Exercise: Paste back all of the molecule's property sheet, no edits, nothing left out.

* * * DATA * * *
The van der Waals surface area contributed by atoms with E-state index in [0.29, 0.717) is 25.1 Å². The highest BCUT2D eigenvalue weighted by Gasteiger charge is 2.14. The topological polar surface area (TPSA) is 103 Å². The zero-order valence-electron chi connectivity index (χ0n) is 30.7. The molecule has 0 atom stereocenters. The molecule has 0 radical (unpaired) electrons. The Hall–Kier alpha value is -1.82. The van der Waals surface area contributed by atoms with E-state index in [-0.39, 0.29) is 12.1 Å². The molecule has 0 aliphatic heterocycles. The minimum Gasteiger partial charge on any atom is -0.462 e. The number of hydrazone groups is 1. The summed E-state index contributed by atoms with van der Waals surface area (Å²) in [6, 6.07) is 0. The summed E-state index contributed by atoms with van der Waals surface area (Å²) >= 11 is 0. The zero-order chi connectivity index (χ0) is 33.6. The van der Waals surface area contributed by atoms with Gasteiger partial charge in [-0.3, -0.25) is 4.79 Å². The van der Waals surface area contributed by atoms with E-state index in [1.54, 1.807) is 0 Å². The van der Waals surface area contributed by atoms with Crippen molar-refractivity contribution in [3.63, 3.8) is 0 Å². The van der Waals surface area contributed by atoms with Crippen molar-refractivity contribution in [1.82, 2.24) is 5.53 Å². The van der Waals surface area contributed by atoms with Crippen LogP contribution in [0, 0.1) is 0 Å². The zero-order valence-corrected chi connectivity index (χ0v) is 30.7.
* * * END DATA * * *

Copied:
The van der Waals surface area contributed by atoms with E-state index in [0.29, 0.717) is 25.1 Å². The highest BCUT2D eigenvalue weighted by Gasteiger charge is 2.14. The topological polar surface area (TPSA) is 103 Å². The zero-order valence-electron chi connectivity index (χ0n) is 30.7. The molecule has 0 atom stereocenters. The molecule has 0 radical (unpaired) electrons. The Hall–Kier alpha value is -1.82. The van der Waals surface area contributed by atoms with E-state index in [-0.39, 0.29) is 12.1 Å². The molecule has 0 aliphatic heterocycles. The minimum Gasteiger partial charge on any atom is -0.462 e. The number of hydrazone groups is 1. The summed E-state index contributed by atoms with van der Waals surface area (Å²) in [6, 6.07) is 0. The summed E-state index contributed by atoms with van der Waals surface area (Å²) >= 11 is 0. The zero-order chi connectivity index (χ0) is 33.6. The van der Waals surface area contributed by atoms with Gasteiger partial charge in [-0.3, -0.25) is 4.79 Å². The van der Waals surface area contributed by atoms with E-state index in [1.54, 1.807) is 0 Å². The van der Waals surface area contributed by atoms with Crippen molar-refractivity contribution in [3.63, 3.8) is 0 Å². The van der Waals surface area contributed by atoms with Crippen molar-refractivity contribution in [1.82, 2.24) is 5.53 Å². The van der Waals surface area contributed by atoms with Crippen LogP contribution in [0, 0.1) is 0 Å². The zero-order valence-corrected chi connectivity index (χ0v) is 30.7.